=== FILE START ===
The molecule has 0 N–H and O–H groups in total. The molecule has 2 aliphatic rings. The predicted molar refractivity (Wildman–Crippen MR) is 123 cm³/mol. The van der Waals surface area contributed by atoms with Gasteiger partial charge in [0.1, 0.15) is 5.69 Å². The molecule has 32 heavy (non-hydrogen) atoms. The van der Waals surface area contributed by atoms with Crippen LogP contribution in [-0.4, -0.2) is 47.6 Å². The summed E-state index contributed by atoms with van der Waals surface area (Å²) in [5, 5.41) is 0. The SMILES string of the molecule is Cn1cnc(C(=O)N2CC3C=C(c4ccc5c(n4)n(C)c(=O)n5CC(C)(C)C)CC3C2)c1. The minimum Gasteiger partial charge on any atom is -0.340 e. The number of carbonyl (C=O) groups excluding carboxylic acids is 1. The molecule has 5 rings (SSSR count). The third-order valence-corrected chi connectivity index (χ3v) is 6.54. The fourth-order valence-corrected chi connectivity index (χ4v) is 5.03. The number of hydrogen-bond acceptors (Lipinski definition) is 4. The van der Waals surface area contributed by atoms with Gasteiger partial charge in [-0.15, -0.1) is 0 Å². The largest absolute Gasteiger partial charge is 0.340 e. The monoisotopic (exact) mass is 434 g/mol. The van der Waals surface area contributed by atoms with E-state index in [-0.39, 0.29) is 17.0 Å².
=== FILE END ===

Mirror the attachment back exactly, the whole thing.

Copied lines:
The molecule has 0 N–H and O–H groups in total. The molecule has 2 aliphatic rings. The predicted molar refractivity (Wildman–Crippen MR) is 123 cm³/mol. The van der Waals surface area contributed by atoms with Gasteiger partial charge in [0.1, 0.15) is 5.69 Å². The molecule has 32 heavy (non-hydrogen) atoms. The van der Waals surface area contributed by atoms with Crippen LogP contribution in [-0.4, -0.2) is 47.6 Å². The summed E-state index contributed by atoms with van der Waals surface area (Å²) in [5, 5.41) is 0. The SMILES string of the molecule is Cn1cnc(C(=O)N2CC3C=C(c4ccc5c(n4)n(C)c(=O)n5CC(C)(C)C)CC3C2)c1. The minimum Gasteiger partial charge on any atom is -0.340 e. The number of carbonyl (C=O) groups excluding carboxylic acids is 1. The molecule has 5 rings (SSSR count). The third-order valence-corrected chi connectivity index (χ3v) is 6.54. The fourth-order valence-corrected chi connectivity index (χ4v) is 5.03. The number of hydrogen-bond acceptors (Lipinski definition) is 4. The van der Waals surface area contributed by atoms with Gasteiger partial charge in [-0.15, -0.1) is 0 Å². The largest absolute Gasteiger partial charge is 0.340 e. The monoisotopic (exact) mass is 434 g/mol. The van der Waals surface area contributed by atoms with E-state index in [-0.39, 0.29) is 17.0 Å².